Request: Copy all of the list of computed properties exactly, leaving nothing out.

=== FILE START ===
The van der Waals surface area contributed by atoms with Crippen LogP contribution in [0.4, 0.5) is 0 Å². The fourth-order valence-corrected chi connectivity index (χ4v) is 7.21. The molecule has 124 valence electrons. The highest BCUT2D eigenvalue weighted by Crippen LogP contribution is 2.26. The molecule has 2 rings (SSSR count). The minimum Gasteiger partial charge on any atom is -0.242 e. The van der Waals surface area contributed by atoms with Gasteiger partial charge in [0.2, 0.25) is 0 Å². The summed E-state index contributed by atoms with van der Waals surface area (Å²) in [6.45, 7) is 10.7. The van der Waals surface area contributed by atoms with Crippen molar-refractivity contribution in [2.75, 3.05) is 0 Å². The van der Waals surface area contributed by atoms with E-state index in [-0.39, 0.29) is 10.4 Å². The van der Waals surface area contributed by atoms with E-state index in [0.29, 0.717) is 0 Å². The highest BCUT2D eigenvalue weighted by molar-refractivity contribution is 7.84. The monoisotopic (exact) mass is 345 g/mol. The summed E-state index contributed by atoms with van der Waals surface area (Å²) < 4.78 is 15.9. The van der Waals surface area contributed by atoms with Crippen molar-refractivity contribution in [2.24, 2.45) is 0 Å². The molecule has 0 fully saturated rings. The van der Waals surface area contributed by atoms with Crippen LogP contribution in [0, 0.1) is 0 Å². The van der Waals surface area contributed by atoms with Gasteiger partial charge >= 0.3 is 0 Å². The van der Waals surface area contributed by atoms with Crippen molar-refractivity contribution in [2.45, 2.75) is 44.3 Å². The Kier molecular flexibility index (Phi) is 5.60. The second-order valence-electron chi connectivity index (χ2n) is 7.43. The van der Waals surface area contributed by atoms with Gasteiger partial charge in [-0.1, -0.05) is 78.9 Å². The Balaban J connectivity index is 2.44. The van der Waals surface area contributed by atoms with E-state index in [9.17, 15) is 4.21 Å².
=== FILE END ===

The van der Waals surface area contributed by atoms with Crippen LogP contribution in [0.4, 0.5) is 0 Å². The fourth-order valence-corrected chi connectivity index (χ4v) is 7.21. The molecule has 124 valence electrons. The highest BCUT2D eigenvalue weighted by Crippen LogP contribution is 2.26. The molecule has 2 rings (SSSR count). The minimum Gasteiger partial charge on any atom is -0.242 e. The van der Waals surface area contributed by atoms with Gasteiger partial charge in [0.2, 0.25) is 0 Å². The summed E-state index contributed by atoms with van der Waals surface area (Å²) in [6.45, 7) is 10.7. The van der Waals surface area contributed by atoms with Crippen molar-refractivity contribution in [2.75, 3.05) is 0 Å². The van der Waals surface area contributed by atoms with E-state index in [-0.39, 0.29) is 10.4 Å². The van der Waals surface area contributed by atoms with E-state index in [0.29, 0.717) is 0 Å². The highest BCUT2D eigenvalue weighted by molar-refractivity contribution is 7.84. The monoisotopic (exact) mass is 345 g/mol. The summed E-state index contributed by atoms with van der Waals surface area (Å²) < 4.78 is 15.9. The van der Waals surface area contributed by atoms with Crippen molar-refractivity contribution in [2.24, 2.45) is 0 Å². The molecule has 0 fully saturated rings. The van der Waals surface area contributed by atoms with Crippen LogP contribution in [0, 0.1) is 0 Å². The van der Waals surface area contributed by atoms with Gasteiger partial charge >= 0.3 is 0 Å². The van der Waals surface area contributed by atoms with Crippen molar-refractivity contribution in [2.45, 2.75) is 44.3 Å². The Kier molecular flexibility index (Phi) is 5.60. The second-order valence-electron chi connectivity index (χ2n) is 7.43. The van der Waals surface area contributed by atoms with Gasteiger partial charge in [-0.1, -0.05) is 78.9 Å². The Balaban J connectivity index is 2.44. The van der Waals surface area contributed by atoms with E-state index in [9.17, 15) is 4.21 Å².